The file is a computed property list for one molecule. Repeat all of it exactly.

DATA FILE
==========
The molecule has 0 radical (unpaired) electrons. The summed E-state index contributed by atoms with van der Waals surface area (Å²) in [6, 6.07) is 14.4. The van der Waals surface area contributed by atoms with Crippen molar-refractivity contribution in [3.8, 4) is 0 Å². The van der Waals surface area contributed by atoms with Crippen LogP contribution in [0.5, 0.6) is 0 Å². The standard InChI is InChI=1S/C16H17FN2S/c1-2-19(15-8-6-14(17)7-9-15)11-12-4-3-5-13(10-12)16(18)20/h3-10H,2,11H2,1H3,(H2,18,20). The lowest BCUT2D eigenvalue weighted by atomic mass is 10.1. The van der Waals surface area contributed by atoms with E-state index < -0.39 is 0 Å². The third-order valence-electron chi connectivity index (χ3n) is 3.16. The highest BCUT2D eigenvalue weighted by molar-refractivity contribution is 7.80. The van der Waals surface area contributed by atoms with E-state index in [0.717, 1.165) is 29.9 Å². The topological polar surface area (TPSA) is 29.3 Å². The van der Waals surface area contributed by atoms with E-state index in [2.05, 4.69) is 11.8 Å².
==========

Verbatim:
The molecule has 0 radical (unpaired) electrons. The summed E-state index contributed by atoms with van der Waals surface area (Å²) in [6, 6.07) is 14.4. The van der Waals surface area contributed by atoms with Crippen molar-refractivity contribution in [3.8, 4) is 0 Å². The van der Waals surface area contributed by atoms with Crippen LogP contribution in [0.5, 0.6) is 0 Å². The standard InChI is InChI=1S/C16H17FN2S/c1-2-19(15-8-6-14(17)7-9-15)11-12-4-3-5-13(10-12)16(18)20/h3-10H,2,11H2,1H3,(H2,18,20). The lowest BCUT2D eigenvalue weighted by atomic mass is 10.1. The van der Waals surface area contributed by atoms with E-state index < -0.39 is 0 Å². The third-order valence-electron chi connectivity index (χ3n) is 3.16. The highest BCUT2D eigenvalue weighted by molar-refractivity contribution is 7.80. The van der Waals surface area contributed by atoms with E-state index in [0.717, 1.165) is 29.9 Å². The topological polar surface area (TPSA) is 29.3 Å². The van der Waals surface area contributed by atoms with E-state index in [2.05, 4.69) is 11.8 Å².